It has been some time since I wanted to write this post about one of SPIRE’s graduates, who recently published a philosophy book at 77. A search on Amazon returns, apart from this book, two others: the 1975 Techniques and Public Administration: A Contextual Evaluation, published by Fontana, and the 1976, Victoria Park, Manchester: A Nineteenth-century Suburb in Its Social and Administrative Context, published by Manchester University Press.
Who is the author and what is the philosophy book just mentioned?
Maurice Spiers graduated from Keele in 1955 in Economics and Politics. He ran 100yds for English Universities and had his exams rearranged in dispensation in 1952. He then went on as a postgraduate to Manchester University. He was offered an academic job at Bradford University, where he taught until the 1980s. He then took early retirement to run his own business and went back to academic endeavours with a new book: My Philosophical Investigations: A Personal Enquiry.
This is in short the author, but a more detailed presentation can be found in an article by Wyn Grant (Warwick University), which can be accessed here. (See p. 34.)
Our last two seminars in the Summer Research Series have been excellent. Professor John Horton presented a paper on “Self-censorship”, whereas Dr Dagmar Wilhelm talked about “Intuitions as Tacit Theories”. Papers generated a lost of interest and discussion continued in both cases in Le Cafe.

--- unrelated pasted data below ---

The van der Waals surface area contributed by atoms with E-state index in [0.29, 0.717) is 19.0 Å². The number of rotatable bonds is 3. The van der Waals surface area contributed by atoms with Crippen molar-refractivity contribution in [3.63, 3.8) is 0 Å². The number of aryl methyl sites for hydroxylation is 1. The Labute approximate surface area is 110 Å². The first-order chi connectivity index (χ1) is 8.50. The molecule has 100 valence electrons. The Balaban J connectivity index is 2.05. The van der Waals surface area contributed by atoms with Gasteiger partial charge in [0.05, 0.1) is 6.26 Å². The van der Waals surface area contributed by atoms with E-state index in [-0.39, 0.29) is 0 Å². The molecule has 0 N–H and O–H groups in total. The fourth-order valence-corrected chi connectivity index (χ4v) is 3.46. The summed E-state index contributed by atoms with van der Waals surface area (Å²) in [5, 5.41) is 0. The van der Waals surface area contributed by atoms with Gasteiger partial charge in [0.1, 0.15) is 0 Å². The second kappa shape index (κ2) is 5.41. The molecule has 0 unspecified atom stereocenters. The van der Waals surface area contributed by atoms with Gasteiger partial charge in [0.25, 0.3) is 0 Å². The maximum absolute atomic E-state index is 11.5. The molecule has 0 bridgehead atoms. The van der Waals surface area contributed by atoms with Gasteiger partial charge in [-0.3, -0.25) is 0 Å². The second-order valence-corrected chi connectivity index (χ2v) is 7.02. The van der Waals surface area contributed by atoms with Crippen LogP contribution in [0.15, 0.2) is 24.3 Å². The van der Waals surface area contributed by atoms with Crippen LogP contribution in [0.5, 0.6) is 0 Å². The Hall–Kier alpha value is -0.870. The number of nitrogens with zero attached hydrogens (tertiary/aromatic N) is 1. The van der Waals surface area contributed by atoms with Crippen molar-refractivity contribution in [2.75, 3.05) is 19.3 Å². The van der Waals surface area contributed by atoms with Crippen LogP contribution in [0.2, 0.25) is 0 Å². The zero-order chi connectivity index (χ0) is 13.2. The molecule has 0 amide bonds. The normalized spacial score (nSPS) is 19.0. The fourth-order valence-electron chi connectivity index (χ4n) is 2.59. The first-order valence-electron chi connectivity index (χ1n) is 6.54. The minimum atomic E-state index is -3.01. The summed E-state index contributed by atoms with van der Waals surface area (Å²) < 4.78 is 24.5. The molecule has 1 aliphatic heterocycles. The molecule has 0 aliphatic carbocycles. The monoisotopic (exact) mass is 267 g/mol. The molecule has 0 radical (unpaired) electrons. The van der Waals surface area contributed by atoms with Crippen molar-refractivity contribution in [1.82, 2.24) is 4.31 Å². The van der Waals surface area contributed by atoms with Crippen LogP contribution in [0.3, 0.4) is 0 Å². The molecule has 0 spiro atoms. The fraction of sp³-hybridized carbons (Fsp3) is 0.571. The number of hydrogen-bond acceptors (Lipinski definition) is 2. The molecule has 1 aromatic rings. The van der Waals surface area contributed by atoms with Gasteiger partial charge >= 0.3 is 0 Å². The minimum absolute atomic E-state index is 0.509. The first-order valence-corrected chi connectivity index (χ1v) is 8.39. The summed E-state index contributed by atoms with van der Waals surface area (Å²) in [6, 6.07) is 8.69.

Unfortunately there was little time to make a post about these seminars in the way in which I did for the first three, but I paste here the abstract of Professor Horton’s paper:
This article seeks to explore the conceptual structure and moral standing of an idea that has received almost no attention from analytical philosophers: self-censorship. It is argued that at the heart of the concept is a tension between the thoughts of the self-censor as, on the one hand, the author, and on the other, the instrument, of the censorship. Which of these aspects is emphasised also importantly helps to shape how self-censorship is viewed normatively. Focusing on authorship tends to lead to seeing self-censorship as a voluntary act of self-restraint, while focusing on the self-censor as instrument presents it as one specific form of ordinary censorship. It is the tension between these two aspects that accounts for the moral ambivalence that can be felt towards the practice of self-censorship.
I encourage you to get in touch with the authors, if you would like to read these papers.
July and August proved to be extremely busy, but productive months: we continued to prepare the Royal Institute of Philosophy Invited Lectures, the Keele Forum for Philosophical Research Annual Lecture and a conference on the “Morality of Law: Kantian Perspectives”, for which registration opened a few days ago. For more information, visit the Forum for Philosophical Research website.